Our patient population includes children aged 2–23 months old with bronchiolitis who are hospitalized on non-intensive care, non-emergency department, non-step down inpatient units at participating hospitals. Bronchiolitis must be their primary diagnosis, and they must be cared for by a generalist inpatient service. Children with major comorbidities, those with COVID-19, and those born prior to 28 weeks will be excluded.

Parents or guardians of bronchiolitis patients

A subset of parents or guardians of bronchiolitis patients who were treated on a study hospital unit will participate in qualitative interviews. Interviews will focus on those who received treatment during the most recent study phase. Recruitment details are provided in the “Qualitative mechanistic measures” section below.

Hospital staff

A subset of hospital staff will complete study questionnaires and participate in qualitative interviews. Recruitment details are provided in the “Quantitative mechanistic measures” and “Qualitative mechanistic measures” sections below.

Frameworks and mechanisms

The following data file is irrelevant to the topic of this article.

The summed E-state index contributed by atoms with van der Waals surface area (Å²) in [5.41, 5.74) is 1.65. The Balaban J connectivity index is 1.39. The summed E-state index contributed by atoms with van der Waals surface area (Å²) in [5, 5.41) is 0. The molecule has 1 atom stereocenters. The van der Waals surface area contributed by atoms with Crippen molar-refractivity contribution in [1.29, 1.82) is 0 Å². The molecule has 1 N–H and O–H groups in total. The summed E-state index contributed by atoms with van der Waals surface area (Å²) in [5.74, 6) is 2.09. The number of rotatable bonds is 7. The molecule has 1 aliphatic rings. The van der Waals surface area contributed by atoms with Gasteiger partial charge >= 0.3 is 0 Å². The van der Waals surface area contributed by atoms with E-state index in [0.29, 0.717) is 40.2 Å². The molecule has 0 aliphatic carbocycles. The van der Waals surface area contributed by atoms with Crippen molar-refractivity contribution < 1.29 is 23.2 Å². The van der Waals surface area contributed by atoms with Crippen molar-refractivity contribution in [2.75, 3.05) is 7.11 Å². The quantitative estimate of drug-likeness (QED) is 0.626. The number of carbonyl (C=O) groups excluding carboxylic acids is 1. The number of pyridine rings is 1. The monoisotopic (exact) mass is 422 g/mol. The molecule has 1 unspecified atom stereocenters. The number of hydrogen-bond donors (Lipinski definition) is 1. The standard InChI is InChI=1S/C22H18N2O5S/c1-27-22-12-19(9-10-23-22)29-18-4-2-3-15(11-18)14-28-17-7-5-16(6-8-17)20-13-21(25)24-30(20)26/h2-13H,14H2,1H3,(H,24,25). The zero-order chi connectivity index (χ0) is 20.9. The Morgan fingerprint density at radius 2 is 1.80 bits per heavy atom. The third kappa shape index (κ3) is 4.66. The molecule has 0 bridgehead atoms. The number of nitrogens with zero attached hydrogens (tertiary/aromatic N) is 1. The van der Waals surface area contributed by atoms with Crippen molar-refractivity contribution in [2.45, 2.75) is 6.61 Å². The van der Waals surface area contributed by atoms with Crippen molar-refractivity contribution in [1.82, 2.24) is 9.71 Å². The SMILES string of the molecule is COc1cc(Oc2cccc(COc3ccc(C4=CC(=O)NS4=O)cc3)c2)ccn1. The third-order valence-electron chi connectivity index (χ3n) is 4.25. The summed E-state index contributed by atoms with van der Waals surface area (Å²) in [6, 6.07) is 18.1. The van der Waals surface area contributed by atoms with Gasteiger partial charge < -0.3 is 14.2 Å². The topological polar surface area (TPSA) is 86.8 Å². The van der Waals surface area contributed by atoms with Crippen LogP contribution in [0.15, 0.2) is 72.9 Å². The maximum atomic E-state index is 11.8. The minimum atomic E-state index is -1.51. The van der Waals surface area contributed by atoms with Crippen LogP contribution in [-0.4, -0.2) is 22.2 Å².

As noted, Helfrich’s Dual Process Theory-Based Model for Deimplementation forms the theoretical basis for our experimental design [26]. Dual Process Theory specifies two types of reasoning underlying decisions. Type 1 reasoning is fast and intuitive [41, 42] and type 2 reasoning is analytical, slow, and resource-intensive [41, 42]. Helfrich’s framework separates deimplementation strategies into approaches that target each type of reasoning. Unlearning the ineffective practice using knowledge-based methods engages type 2 reasoning (e.g., presenting clinicians with evidence and guidelines, conducting A&F), and substituting the ineffective practice with an alternative practice supports type 1 thinking (e.g., using EHR-integrated clinical pathways). Helfrich’s model also highlights the importance of psychological reactance (a combination of negative emotion and cognition) that can occur in response to deimplementation efforts when freedom—in this case clinical autonomy—is perceived to be threatened [43].